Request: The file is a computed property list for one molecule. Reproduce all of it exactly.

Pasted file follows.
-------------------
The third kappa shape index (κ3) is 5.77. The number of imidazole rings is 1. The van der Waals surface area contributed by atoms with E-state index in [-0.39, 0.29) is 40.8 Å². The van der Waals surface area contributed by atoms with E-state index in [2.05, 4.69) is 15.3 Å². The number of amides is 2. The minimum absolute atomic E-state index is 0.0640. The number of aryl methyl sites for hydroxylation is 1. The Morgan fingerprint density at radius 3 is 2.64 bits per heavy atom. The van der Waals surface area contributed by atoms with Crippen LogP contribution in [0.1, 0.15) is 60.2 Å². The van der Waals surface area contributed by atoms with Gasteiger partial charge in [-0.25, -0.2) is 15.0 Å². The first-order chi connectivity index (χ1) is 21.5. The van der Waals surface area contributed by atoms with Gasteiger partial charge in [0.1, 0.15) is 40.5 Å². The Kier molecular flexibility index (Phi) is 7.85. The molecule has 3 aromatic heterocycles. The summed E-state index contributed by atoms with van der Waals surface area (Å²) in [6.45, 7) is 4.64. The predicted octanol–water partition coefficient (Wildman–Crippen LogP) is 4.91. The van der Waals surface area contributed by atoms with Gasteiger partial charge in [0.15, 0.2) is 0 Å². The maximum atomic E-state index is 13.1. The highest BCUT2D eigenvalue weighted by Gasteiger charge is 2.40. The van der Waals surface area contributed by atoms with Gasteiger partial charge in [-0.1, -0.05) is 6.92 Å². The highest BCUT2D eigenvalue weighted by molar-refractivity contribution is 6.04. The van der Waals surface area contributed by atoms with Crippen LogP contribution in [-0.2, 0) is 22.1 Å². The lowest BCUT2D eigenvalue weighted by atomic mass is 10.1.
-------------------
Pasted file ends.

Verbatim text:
The third kappa shape index (κ3) is 5.77. The number of imidazole rings is 1. The van der Waals surface area contributed by atoms with E-state index in [-0.39, 0.29) is 40.8 Å². The van der Waals surface area contributed by atoms with E-state index in [2.05, 4.69) is 15.3 Å². The number of amides is 2. The minimum absolute atomic E-state index is 0.0640. The number of aryl methyl sites for hydroxylation is 1. The Morgan fingerprint density at radius 3 is 2.64 bits per heavy atom. The van der Waals surface area contributed by atoms with Crippen LogP contribution in [0.1, 0.15) is 60.2 Å². The van der Waals surface area contributed by atoms with Gasteiger partial charge in [-0.25, -0.2) is 15.0 Å². The first-order chi connectivity index (χ1) is 21.5. The van der Waals surface area contributed by atoms with Gasteiger partial charge in [0.1, 0.15) is 40.5 Å². The Kier molecular flexibility index (Phi) is 7.85. The molecule has 3 aromatic heterocycles. The summed E-state index contributed by atoms with van der Waals surface area (Å²) in [6.45, 7) is 4.64. The predicted octanol–water partition coefficient (Wildman–Crippen LogP) is 4.91. The van der Waals surface area contributed by atoms with Gasteiger partial charge in [0.15, 0.2) is 0 Å². The maximum atomic E-state index is 13.1. The highest BCUT2D eigenvalue weighted by Gasteiger charge is 2.40. The van der Waals surface area contributed by atoms with Gasteiger partial charge in [-0.1, -0.05) is 6.92 Å². The highest BCUT2D eigenvalue weighted by molar-refractivity contribution is 6.04. The van der Waals surface area contributed by atoms with Crippen LogP contribution in [-0.2, 0) is 22.1 Å². The lowest BCUT2D eigenvalue weighted by atomic mass is 10.1.